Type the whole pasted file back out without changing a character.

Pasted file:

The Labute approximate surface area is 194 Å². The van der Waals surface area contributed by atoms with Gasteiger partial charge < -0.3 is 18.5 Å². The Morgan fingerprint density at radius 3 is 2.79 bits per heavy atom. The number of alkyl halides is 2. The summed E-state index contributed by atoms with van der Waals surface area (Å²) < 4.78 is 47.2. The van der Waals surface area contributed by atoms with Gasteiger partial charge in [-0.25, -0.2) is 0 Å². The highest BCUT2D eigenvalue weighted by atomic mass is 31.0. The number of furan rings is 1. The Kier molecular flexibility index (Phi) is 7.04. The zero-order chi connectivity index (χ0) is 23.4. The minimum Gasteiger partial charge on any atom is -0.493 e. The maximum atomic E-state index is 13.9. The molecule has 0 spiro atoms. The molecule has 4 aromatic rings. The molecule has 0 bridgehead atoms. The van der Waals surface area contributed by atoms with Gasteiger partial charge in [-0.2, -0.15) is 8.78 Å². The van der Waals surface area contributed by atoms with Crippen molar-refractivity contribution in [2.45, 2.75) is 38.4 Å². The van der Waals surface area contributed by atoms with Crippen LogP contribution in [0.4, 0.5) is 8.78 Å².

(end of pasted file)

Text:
The Labute approximate surface area is 194 Å². The van der Waals surface area contributed by atoms with Gasteiger partial charge < -0.3 is 18.5 Å². The Morgan fingerprint density at radius 3 is 2.79 bits per heavy atom. The number of alkyl halides is 2. The summed E-state index contributed by atoms with van der Waals surface area (Å²) < 4.78 is 47.2. The van der Waals surface area contributed by atoms with Gasteiger partial charge in [-0.25, -0.2) is 0 Å². The highest BCUT2D eigenvalue weighted by atomic mass is 31.0. The number of furan rings is 1. The Kier molecular flexibility index (Phi) is 7.04. The zero-order chi connectivity index (χ0) is 23.4. The minimum Gasteiger partial charge on any atom is -0.493 e. The maximum atomic E-state index is 13.9. The molecule has 0 spiro atoms. The molecule has 4 aromatic rings. The molecule has 0 bridgehead atoms. The van der Waals surface area contributed by atoms with Gasteiger partial charge in [-0.2, -0.15) is 8.78 Å². The van der Waals surface area contributed by atoms with Crippen molar-refractivity contribution in [2.45, 2.75) is 38.4 Å². The van der Waals surface area contributed by atoms with Crippen LogP contribution in [0.4, 0.5) is 8.78 Å².